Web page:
Truthiness is a satirical term created by television comedian Stephen Colbert to describe things that a person claims to know intuitively or “from the gut” without regard to evidence, logic, intellectual examination, or actual facts.
Truthiness … a term of ever so much relevance when it comes to climate skeptics and those demeaning the need to confront Global Warming, like Bjorn Lomborg and the New York Times’ John Tierney.
Two excellent items by others on the blogosphere worth pointing to.
Over at Celsias, Joe Brewer posted The ‘Feel Good’ Approach to Climate Distortion. This piece simply, well, shreds Tieney’s horrific article “Findings: ‘Feel Good’ vs. ‘Do Good’ on Climate”.
Tierney seems intent on undermining the strong public acceptance of the significance of the climate crisis. He does this with the help of Bjorn Lomborg, a person whose expertise in statistics has been very helpful at distorting facts through the manipulation of numbers.
Always useful to have someone manipulating statistics to quote, someone whose first name is Professor. And, well, Brewer does an excellent job in demonstrating the misleading nature of Tierney’s all too broadly distributed article.
Over at Grist is Bill McKibben’s review of Lomborg’s Cool It (RE Cool it, see Reviews are coming in to cool interest in COOL It and Why we can’t trust ’em … skeptics and misrepresenting evidence …) and other (better) books.
Re Lomborg, McKibben starts:
In his earlier book, The Skeptical Environmentalist, Bjørn Lomborg, a Danish statistician, attacked the scientific establishment on a number of topics, including global warming, and concluded that things were generally improving here on earth. The book was warmly received on the editorial pages of The Wall Street Journal, but most scientists were unimpressed. Scientific American published scathing rebuttals from leading researchers, and its editor concluded in a note to readers that “in its purpose of describing the real state of the world, the book is a failure.” A review in Nature compared it to “bad term papers,” and called it heavily reliant on secondary sources and “at times … fictional.”
Ouch … He then moves to COOL It, where Lomborg is arguing that Global Warming is real but that it isn’t worth the cost to fight emissions growth, that the money would be better spent elsewhere.
Lomborg casts himself as the voice of reason in this debate, contending with well-meaning but woolly-headed scientists, bureaucrats, environmentalists, politicians, and reporters. … these arguments … strike me …. as tendentious and partisan in particularly narrow ways. Lomborg has appeared regularly on right-wing radio and TV programs, and been summoned to offer helpful testimony by, for instance, Oklahoma Senator James Inhofe, famous for his claim that global warming is a hoax. That Lomborg disagrees with him and finds much of the scientific analysis of global warming accurate doesn’t matter to Inhofe; for his purposes, it is sufficient that Lomborg opposes doing much of anything about it.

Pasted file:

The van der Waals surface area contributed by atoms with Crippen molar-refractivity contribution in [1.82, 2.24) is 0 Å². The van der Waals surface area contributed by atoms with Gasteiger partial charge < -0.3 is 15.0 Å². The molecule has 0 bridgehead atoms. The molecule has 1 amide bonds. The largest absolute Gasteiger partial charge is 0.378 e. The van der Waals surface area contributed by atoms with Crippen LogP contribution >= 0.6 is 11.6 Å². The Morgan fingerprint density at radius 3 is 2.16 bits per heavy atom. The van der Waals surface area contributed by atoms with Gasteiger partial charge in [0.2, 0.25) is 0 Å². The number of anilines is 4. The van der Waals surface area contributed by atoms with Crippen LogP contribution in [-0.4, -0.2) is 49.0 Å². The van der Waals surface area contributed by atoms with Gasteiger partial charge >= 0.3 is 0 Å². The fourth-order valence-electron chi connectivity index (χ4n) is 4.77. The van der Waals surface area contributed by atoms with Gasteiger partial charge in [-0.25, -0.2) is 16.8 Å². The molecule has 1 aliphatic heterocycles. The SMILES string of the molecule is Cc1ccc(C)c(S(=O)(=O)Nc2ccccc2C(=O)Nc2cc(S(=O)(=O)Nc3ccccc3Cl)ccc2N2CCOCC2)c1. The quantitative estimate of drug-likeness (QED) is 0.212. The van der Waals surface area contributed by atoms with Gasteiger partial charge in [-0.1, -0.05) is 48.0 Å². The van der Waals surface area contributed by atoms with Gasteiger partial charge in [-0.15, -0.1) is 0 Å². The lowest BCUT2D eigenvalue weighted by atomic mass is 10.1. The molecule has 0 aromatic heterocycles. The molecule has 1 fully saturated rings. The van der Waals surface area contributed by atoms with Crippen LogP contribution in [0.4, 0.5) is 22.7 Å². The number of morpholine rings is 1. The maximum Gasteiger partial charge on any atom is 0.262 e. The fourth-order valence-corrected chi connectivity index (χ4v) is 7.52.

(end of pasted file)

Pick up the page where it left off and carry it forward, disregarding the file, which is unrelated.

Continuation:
In other words, it really doesn’t matter that Lomborg believes Global Warming, he is useful to skeptics/deniers none the less.
And, as for truthiness …
But Lomborg’s actual arguments turn out to be weak, a farrago of straw men and carefully selected, shopworn data that holds up poorly in light of the most recent research, both scientific and economic. He calculates at great length, for instance, his claim that the decline in the number of people dying from cold weather will outweigh the increase in the number of people dying from the heat, leading him to the genial conclusion that a main effect of global warming may be that “we just notice people wearing slightly fewer layers of winter clothes on a winter’s evening.” But in April 2007, Working Group II of the Intergovernmental Panel on Climate Change (IPCC), the panel of experts whose scientific data he prefers to cite, released a report showing, among many other things, that fewer deaths from cold exposure “will be outweighed by the negative health effects of rising temperatures world-wide, especially in developing countries.”
And, there are so many examples of the weakness of the work …
The IPCC report, to put it bluntly, eviscerates Lomborg’s argument; maybe that’s why he devotes but a single paragraph to it in the book, scoffing at “several commentators” who called the estimated reduction of 3 percent by 2030 “negligible.” But though Lomborg will doubtless eventually produce a long disquisition on why he knows better than the 737 experts collaborating on the IPCC project, his bluff has been called.
Actually, for the skeptics, the multitude of 737 experts has less import than that one (disingenous) outlier that they can name. IPCC or Lomborg? Who would you trust? We know who Inhofe prefers.
McKibben’s review is quite good and worth reading — especially for his look at other works that are, actually, worth reading.